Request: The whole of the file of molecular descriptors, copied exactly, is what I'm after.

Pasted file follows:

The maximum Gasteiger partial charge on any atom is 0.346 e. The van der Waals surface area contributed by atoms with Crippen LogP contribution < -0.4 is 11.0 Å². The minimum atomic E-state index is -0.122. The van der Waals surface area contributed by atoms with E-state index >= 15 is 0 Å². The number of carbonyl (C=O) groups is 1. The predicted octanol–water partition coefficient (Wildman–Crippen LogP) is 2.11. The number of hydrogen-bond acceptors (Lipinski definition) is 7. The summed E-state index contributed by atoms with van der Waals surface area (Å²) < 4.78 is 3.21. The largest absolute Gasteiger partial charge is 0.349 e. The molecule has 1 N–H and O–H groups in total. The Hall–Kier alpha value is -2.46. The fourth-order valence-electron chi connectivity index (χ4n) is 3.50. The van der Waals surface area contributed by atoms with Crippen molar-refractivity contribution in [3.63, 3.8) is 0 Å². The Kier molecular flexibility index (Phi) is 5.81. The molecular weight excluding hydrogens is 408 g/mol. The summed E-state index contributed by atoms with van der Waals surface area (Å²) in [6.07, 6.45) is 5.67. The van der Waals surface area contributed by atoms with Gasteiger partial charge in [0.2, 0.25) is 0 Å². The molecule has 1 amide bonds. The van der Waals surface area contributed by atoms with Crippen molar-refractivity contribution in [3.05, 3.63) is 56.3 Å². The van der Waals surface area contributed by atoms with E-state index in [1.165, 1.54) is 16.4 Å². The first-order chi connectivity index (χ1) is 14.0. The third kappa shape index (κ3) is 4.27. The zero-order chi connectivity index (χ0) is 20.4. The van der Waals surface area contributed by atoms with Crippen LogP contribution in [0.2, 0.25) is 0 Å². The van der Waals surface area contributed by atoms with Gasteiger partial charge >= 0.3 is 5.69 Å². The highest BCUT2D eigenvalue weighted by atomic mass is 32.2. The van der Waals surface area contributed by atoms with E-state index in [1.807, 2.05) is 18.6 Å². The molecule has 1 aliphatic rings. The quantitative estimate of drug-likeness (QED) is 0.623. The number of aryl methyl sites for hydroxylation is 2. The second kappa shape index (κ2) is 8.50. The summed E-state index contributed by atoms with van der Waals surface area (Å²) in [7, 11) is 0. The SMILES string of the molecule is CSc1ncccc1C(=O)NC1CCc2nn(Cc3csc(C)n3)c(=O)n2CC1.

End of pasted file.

The maximum Gasteiger partial charge on any atom is 0.346 e. The van der Waals surface area contributed by atoms with Crippen LogP contribution < -0.4 is 11.0 Å². The minimum atomic E-state index is -0.122. The van der Waals surface area contributed by atoms with E-state index >= 15 is 0 Å². The number of carbonyl (C=O) groups is 1. The predicted octanol–water partition coefficient (Wildman–Crippen LogP) is 2.11. The number of hydrogen-bond acceptors (Lipinski definition) is 7. The summed E-state index contributed by atoms with van der Waals surface area (Å²) < 4.78 is 3.21. The largest absolute Gasteiger partial charge is 0.349 e. The molecule has 1 N–H and O–H groups in total. The Hall–Kier alpha value is -2.46. The fourth-order valence-electron chi connectivity index (χ4n) is 3.50. The van der Waals surface area contributed by atoms with Crippen molar-refractivity contribution in [3.63, 3.8) is 0 Å². The Kier molecular flexibility index (Phi) is 5.81. The molecular weight excluding hydrogens is 408 g/mol. The summed E-state index contributed by atoms with van der Waals surface area (Å²) in [6.07, 6.45) is 5.67. The van der Waals surface area contributed by atoms with Gasteiger partial charge in [0.2, 0.25) is 0 Å². The molecule has 1 amide bonds. The van der Waals surface area contributed by atoms with Crippen molar-refractivity contribution in [3.05, 3.63) is 56.3 Å². The van der Waals surface area contributed by atoms with E-state index in [1.165, 1.54) is 16.4 Å². The first-order chi connectivity index (χ1) is 14.0. The third kappa shape index (κ3) is 4.27. The zero-order chi connectivity index (χ0) is 20.4. The van der Waals surface area contributed by atoms with Crippen LogP contribution in [0.2, 0.25) is 0 Å². The van der Waals surface area contributed by atoms with Gasteiger partial charge >= 0.3 is 5.69 Å². The highest BCUT2D eigenvalue weighted by atomic mass is 32.2. The van der Waals surface area contributed by atoms with E-state index in [1.807, 2.05) is 18.6 Å². The molecule has 1 aliphatic rings. The quantitative estimate of drug-likeness (QED) is 0.623. The number of aryl methyl sites for hydroxylation is 2. The second kappa shape index (κ2) is 8.50. The summed E-state index contributed by atoms with van der Waals surface area (Å²) in [7, 11) is 0. The SMILES string of the molecule is CSc1ncccc1C(=O)NC1CCc2nn(Cc3csc(C)n3)c(=O)n2CC1.